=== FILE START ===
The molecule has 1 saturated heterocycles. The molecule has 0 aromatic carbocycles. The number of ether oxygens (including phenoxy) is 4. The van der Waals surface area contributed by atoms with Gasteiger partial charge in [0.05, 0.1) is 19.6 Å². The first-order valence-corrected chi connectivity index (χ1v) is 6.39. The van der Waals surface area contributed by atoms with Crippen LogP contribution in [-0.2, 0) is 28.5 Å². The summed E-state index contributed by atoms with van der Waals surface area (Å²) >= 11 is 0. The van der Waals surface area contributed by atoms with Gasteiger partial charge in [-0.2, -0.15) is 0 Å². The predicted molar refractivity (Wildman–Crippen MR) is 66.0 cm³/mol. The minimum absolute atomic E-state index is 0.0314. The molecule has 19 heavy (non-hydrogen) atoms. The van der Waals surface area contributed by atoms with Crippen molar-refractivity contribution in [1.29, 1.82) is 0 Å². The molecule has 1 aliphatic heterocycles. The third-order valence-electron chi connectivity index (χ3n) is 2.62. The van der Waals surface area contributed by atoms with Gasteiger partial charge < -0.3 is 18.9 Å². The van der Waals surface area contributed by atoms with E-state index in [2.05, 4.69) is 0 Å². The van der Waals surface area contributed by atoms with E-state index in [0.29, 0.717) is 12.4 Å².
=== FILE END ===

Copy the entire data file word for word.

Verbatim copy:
The molecule has 1 saturated heterocycles. The molecule has 0 aromatic carbocycles. The number of ether oxygens (including phenoxy) is 4. The van der Waals surface area contributed by atoms with Gasteiger partial charge in [0.05, 0.1) is 19.6 Å². The first-order valence-corrected chi connectivity index (χ1v) is 6.39. The van der Waals surface area contributed by atoms with Crippen LogP contribution in [-0.2, 0) is 28.5 Å². The summed E-state index contributed by atoms with van der Waals surface area (Å²) >= 11 is 0. The van der Waals surface area contributed by atoms with Gasteiger partial charge in [-0.2, -0.15) is 0 Å². The predicted molar refractivity (Wildman–Crippen MR) is 66.0 cm³/mol. The minimum absolute atomic E-state index is 0.0314. The molecule has 19 heavy (non-hydrogen) atoms. The van der Waals surface area contributed by atoms with Crippen molar-refractivity contribution in [1.29, 1.82) is 0 Å². The molecule has 1 aliphatic heterocycles. The third-order valence-electron chi connectivity index (χ3n) is 2.62. The van der Waals surface area contributed by atoms with Gasteiger partial charge < -0.3 is 18.9 Å². The van der Waals surface area contributed by atoms with E-state index in [2.05, 4.69) is 0 Å². The van der Waals surface area contributed by atoms with E-state index in [0.29, 0.717) is 12.4 Å².